Uveitis is an uncommon eye condition marked by inflammation in the uvea, a part of your eye between the cornea and the retina. Uveitis has several different causes, including infections, immune reactions, injuries and even eye cancer.
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Uveitis can be treated, and it usually clears up in a few weeks with the appropriate medication. However, it is not safe to try to let the condition run its course without medical help.
Uveitis can lead to a range of serious complications, some of which can cause you to go permanently blind. You should a doctor as soon as possible if you experience any symptoms of uveitis.
What Is Uveitis?
Uveitis is an eye condition in which the uvea (part of the center of your eye) becomes inflamed. It can occur in all parts of the uvea. Each location is considered to be a different type of uveitis and has its own name. Some of the most common of these include:
- Anterior uveitis, which affects the front part of the uvea
- Intermediate uveitis, which affects the vitreous humor (the clear structure in the center of the eye)
- Posterior uveitis, which affects the back part of the uvea
- Panuveitis or diffuse uveitis, which affects the entire eye
Over time, uveitis may spread to other parts of your eye, including the:
- Vitreous humor
- Optic nerve
Without treatment, inflammation stemming from uveitis can lead to permanent tissue damage in any part of your eye where it is present. Your doctor might has several options to treat it using:
- Anti-inflammatory medication
- Immunosuppressant medication
What is the Uvea?
The uvea is the part of the eye that is located between the sclera (the visible white part of your eye) and the retina (the part of the eye that converts light into brain signals). It has three parts:
- The iris (the colored part of your eye)
- The ciliary body (the part of your eye that produces eye fluid)
- The choroid (a layer of blood vessels and connective tissue)
Types of Uveitis
While uveitis mainly affects the uvea, it can start or spread to other areas of the eye, eventually leading to blindness. There are several types of uveitis. The most often diagnosed versions include:
- Anterior uveitis: Also called iritis, this type of inflammation in the eye impacts the front parts of the uvea, especially the iris and the ciliary body. This is the most common form of uveitis in young and middle-aged adults. This condition is most often characterized by pain, light sensitivity, and blurry vision.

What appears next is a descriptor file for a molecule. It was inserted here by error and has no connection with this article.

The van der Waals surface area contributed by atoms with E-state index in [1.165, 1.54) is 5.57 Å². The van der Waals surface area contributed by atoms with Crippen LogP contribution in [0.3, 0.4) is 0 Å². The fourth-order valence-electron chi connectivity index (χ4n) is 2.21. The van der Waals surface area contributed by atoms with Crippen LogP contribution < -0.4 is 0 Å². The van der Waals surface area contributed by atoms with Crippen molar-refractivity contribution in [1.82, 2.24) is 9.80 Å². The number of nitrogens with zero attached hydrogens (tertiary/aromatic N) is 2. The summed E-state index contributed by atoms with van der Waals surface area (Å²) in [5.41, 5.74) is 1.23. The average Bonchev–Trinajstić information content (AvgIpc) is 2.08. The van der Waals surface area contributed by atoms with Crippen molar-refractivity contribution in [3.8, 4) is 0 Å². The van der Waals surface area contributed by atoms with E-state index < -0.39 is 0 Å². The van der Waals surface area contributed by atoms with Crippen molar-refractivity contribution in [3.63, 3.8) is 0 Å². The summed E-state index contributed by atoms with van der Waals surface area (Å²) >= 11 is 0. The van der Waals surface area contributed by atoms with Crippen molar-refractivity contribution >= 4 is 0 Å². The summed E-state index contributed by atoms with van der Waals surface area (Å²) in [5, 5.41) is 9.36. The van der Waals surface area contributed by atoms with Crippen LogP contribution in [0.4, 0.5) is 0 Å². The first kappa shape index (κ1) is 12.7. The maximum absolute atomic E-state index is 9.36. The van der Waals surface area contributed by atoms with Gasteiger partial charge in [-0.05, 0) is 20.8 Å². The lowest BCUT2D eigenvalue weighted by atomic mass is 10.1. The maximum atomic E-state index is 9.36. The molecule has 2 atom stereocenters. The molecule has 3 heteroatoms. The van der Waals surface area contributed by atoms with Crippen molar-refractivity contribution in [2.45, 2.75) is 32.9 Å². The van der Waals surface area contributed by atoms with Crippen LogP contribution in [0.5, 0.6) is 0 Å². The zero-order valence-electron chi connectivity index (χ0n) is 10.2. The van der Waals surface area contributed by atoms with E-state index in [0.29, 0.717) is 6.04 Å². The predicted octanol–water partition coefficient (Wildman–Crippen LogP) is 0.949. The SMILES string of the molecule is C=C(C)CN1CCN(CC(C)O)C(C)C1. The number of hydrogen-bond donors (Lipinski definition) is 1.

- Intermediate uveitis: Sometimes also called cyclitis, this form of the condition affects the vitreous humor, which is the clear gel-like structure in the center of the eye. It is also common in young adults. The most common symptoms of this type of uveitis include floaters and blurry vision.
- Posterior uveitis: Also called choroiditis or retinitis, this is the least common form of uveitis, and it primarily affects the back of the eye. Symptoms most common to posterior uveitis include decreased or lost vision along with floaters.
- Panuveitis: Also called diffuse uveitis, this form of inflammation harms the eye as a whole, not just the uvea.
- Drug-induced uveitis: Some prescription medications may cause inflammation, which increases the risk of uveitis. Topical formulas, periocular or intraocular injections, and medications that affect the whole body may trigger an inflammation response. If you have prescription medications and are concerned about this side effect, ask your doctor about the risk.
Aside from the areas of the eye that are inflamed, uveitis is also classified based on duration.
- Acute uveitis: This is short-term uveitis, which may last a few weeks or even a few months, but eventually clears up. While it may clear up on its own, it is best to be diagnosed by an eye doctor and get treatment to help acute uveitis clear up without damaging internal structures in the eye.
- Chronic uveitis: This lasts for several months to years, and it may recur frequently or never truly clear up.
Symptoms of Uveitis
If you have uveitis, you may notice symptoms such as:
- Blurry vision
- Floaters (dark spots that float across your field of vision)
- Photophobia (sensitivity to light)
- Eye pain
- Teary or watery eyes
- Eye redness
- Flashing effects in your vision
- Decreased vision
These symptoms usually appear suddenly and quickly get worse. However, they sometimes develop slowly over time.
Causes of Uveitis
There are four main causes of uveitis:
- Eye injury
- Eye surgery
- Viral infections like chicken pox, tuberculosis and herpes
- Inflammatory diseases like lupus, rheumatoid arthritis and AIDS
Rarely, uveitis may be a complication of eye cancer. Up to one third of uveitis cases also have no known cause.
There are certain risk factors that make you more likely to get non-infectious uveitis. These include:
- Vitamin D deficiency
- Autoimmune diseases
- Eclampsia and pre-eclampsia
- Taking certain medications, including immune checkpoint inhibitors, bisphosphonates or female hormone therapy
Uveitis is also more common in women and in anyone in the 20 to 50 age range.
When to See a Doctor
You should seek medical attention if you have persistent eye pain or any significant changes in vision. This is especially important if you have had a past case of uveitis.
Because uveitis is a very serious disease, many doctors are not comfortable treating it on their own. You may be referred to an ophthalmologist (an eye specialist) for diagnosis, treatment, or to determine what is causing your uveitis.